“We released the classrooms from the bondage of fluorescent light and forever more they are free to experience the healthy effects of daylighting,” says Jolicoeur. Faculty and students have reported a positive upswing in mood and more alertness. Adds Lueck, “Much of the work was done over the summer, so when they came back this August, the students were in awe, walking in a daze.”
Pride in the facility has increased tenfold. Students and faculty members were so eager to show-off the “new” Lisle High School they hosted a district conference choral festival before the building was fully completed.
Bright, Hard Working, Works Well with Others
In addition to the dramatic makeover caused by the fresh abundance of natural light, the facility’s addition allows the school to host its athletic and performing arts events with ease. Pre-renovation due to a lack of space, theatrical productions, for example, had to be held off-site and athletic teams had to practice at inconvenient times – often late at night or early in the morning – to accommodate scheduling needs.
The new performing arts theater was especially designed to respond to the need to host a multitude of after-school functions. The easily identifiable front entrance allows the academic side of the building to be isolated from the performing and athletic events. A secondary entrance accommodates extracurricular activities.
Security was also addressed, as there is interest in using the facility for park district events and local theater productions. The newly redesigned main front entrance features a locked vestibule. When students are entering at the beginning of the school day, vestibule doors are open. At other times, visitors must enter the administrative office to access the facility. Adds Johnson, “We spent a long time looking at how we can plan the building efficiently so that it gave them the most for the dollar.”
Lacking a complete kitchen previously at the Lisle school, the students’ lunch options were limited. “In addition to vending machines, much of the entrees were prepared off-site and food was brought in on trucks. You lose something in the transition,” explains Lueck.
Say goodbye automat! Food vending machines have been replaced with a bountiful salad bar, an expanded menu, serving areas, and cooked-to-order items. The Lisle High School kitchen can also serve its original function to be a district kitchen that provides food for other schools. The school’s colors of blue and white were incorporated in the design subtly, adding richness and reinforcing school spirit. Touches of blue are painted on accent walls and the redesigned cafeteria features blue walls and a mélange of different shades of blue tile.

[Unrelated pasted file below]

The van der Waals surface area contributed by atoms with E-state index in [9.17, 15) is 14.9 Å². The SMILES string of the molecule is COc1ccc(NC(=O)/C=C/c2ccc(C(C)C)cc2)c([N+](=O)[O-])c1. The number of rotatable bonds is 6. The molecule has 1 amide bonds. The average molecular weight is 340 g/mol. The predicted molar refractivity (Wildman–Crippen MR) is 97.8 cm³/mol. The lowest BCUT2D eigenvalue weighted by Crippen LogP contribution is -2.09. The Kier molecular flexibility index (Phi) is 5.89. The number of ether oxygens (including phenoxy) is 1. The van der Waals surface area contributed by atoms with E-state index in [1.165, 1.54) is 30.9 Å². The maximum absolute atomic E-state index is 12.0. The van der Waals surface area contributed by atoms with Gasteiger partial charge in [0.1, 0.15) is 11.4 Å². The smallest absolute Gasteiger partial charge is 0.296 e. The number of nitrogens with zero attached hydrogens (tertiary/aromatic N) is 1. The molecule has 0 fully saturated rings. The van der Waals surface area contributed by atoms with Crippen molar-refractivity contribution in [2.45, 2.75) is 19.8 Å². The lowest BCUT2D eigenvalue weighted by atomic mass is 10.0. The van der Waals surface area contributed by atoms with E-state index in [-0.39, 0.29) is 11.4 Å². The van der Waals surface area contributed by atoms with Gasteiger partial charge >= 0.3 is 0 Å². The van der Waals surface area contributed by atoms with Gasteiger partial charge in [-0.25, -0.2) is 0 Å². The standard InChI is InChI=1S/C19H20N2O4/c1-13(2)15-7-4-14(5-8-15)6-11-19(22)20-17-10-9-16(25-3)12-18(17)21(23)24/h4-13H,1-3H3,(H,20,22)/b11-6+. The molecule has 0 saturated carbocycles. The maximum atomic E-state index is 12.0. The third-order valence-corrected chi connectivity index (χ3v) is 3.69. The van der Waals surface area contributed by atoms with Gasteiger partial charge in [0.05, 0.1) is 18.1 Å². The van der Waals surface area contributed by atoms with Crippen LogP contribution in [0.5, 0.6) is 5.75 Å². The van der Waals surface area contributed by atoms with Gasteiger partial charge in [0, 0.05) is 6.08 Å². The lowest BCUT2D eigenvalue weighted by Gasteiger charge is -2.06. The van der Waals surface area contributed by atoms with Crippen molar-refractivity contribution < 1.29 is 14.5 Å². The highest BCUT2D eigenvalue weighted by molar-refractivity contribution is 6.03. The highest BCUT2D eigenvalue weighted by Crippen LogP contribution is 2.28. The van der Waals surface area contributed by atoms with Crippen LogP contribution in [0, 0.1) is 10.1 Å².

Once cramped and dark, the library has undergone a tremendous change. From an original space with few small windows, the upgraded library/media center sports a two-story, sunlight-drenched glass wall. “We focused on the media center that incorporated a place for a distance learning lab where the [school] could set up a computer screen and project classes from distant universities,” explains Johnson. The modernized high school features technology improvements throughout, with data, telephone, and video jacks. Conducive to modern technology and learning, the library/media center has morphed from an under-used facility to a high-tech hub where students want to hang out.
Head of the Class
This is the first significant modernization project Superintendent Lueck has headed in the Lisle school district. At his previous position for a large school district in northern Illinois, Lueck was involved in many modernization projects to meet that district’s rapidly expanding student population. With additional funding, Lueck hopes to upgrade other facilities in his districts and make more students proud of their schools. “We are proud the building has been well received, and I am proud of the strong relationship we have with our architects and construction managers,” says Lueck.
The facility’s exterior is currently a seamless combination of sleek glass and traditional masonry. The 55,000-square-foot addition is expertly scaled in proportion to the original structure. The renovated 24,000-square-foot portion of the school includes a new cafeteria, science labs, administrative offices, art classrooms, and the library/media center. With its sweeping glass arc entrance, the external changes to the high school are easy to see.
However, it is the changes inside the school (most notably the renewed pride) that are the most dramatic of all. Lisle Senior High School isn’t so much a modernization, but a final realization of what the building should be.
Regina Raiford Babcock (firstname.lastname@example.org) is senior editor at Buildings magazine.